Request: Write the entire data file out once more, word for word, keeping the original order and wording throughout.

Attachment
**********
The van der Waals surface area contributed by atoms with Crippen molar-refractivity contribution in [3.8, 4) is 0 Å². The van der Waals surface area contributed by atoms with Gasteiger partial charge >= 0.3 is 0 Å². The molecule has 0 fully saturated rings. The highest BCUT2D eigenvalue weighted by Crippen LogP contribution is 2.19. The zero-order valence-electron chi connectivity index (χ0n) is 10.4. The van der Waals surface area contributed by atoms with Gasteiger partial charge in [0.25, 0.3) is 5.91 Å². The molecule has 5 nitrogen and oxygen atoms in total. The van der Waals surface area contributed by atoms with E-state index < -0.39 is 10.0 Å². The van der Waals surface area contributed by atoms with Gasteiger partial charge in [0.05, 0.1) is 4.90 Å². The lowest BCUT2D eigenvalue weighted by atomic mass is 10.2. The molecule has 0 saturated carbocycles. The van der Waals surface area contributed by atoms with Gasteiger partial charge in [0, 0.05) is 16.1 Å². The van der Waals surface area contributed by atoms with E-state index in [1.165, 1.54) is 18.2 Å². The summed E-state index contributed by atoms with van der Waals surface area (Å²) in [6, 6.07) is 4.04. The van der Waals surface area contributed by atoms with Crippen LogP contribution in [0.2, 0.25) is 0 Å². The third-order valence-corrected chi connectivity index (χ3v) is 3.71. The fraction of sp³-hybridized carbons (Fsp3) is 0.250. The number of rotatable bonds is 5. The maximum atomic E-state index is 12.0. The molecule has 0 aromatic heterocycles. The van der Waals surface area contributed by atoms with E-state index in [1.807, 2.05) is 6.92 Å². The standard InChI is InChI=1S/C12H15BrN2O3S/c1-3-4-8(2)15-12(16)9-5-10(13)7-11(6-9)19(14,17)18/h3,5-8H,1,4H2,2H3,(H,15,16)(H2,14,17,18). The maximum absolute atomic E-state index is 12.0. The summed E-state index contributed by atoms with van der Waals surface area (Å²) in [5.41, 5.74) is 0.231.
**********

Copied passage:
The van der Waals surface area contributed by atoms with Crippen molar-refractivity contribution in [3.8, 4) is 0 Å². The van der Waals surface area contributed by atoms with Gasteiger partial charge >= 0.3 is 0 Å². The molecule has 0 fully saturated rings. The highest BCUT2D eigenvalue weighted by Crippen LogP contribution is 2.19. The zero-order valence-electron chi connectivity index (χ0n) is 10.4. The van der Waals surface area contributed by atoms with Gasteiger partial charge in [0.25, 0.3) is 5.91 Å². The molecule has 5 nitrogen and oxygen atoms in total. The van der Waals surface area contributed by atoms with E-state index < -0.39 is 10.0 Å². The van der Waals surface area contributed by atoms with Gasteiger partial charge in [0.05, 0.1) is 4.90 Å². The lowest BCUT2D eigenvalue weighted by atomic mass is 10.2. The molecule has 0 saturated carbocycles. The van der Waals surface area contributed by atoms with Gasteiger partial charge in [0, 0.05) is 16.1 Å². The van der Waals surface area contributed by atoms with E-state index in [1.165, 1.54) is 18.2 Å². The summed E-state index contributed by atoms with van der Waals surface area (Å²) in [6, 6.07) is 4.04. The van der Waals surface area contributed by atoms with Crippen LogP contribution in [0.2, 0.25) is 0 Å². The third-order valence-corrected chi connectivity index (χ3v) is 3.71. The fraction of sp³-hybridized carbons (Fsp3) is 0.250. The number of rotatable bonds is 5. The maximum atomic E-state index is 12.0. The molecule has 0 aromatic heterocycles. The van der Waals surface area contributed by atoms with E-state index in [1.807, 2.05) is 6.92 Å². The standard InChI is InChI=1S/C12H15BrN2O3S/c1-3-4-8(2)15-12(16)9-5-10(13)7-11(6-9)19(14,17)18/h3,5-8H,1,4H2,2H3,(H,15,16)(H2,14,17,18). The maximum absolute atomic E-state index is 12.0. The summed E-state index contributed by atoms with van der Waals surface area (Å²) in [5.41, 5.74) is 0.231.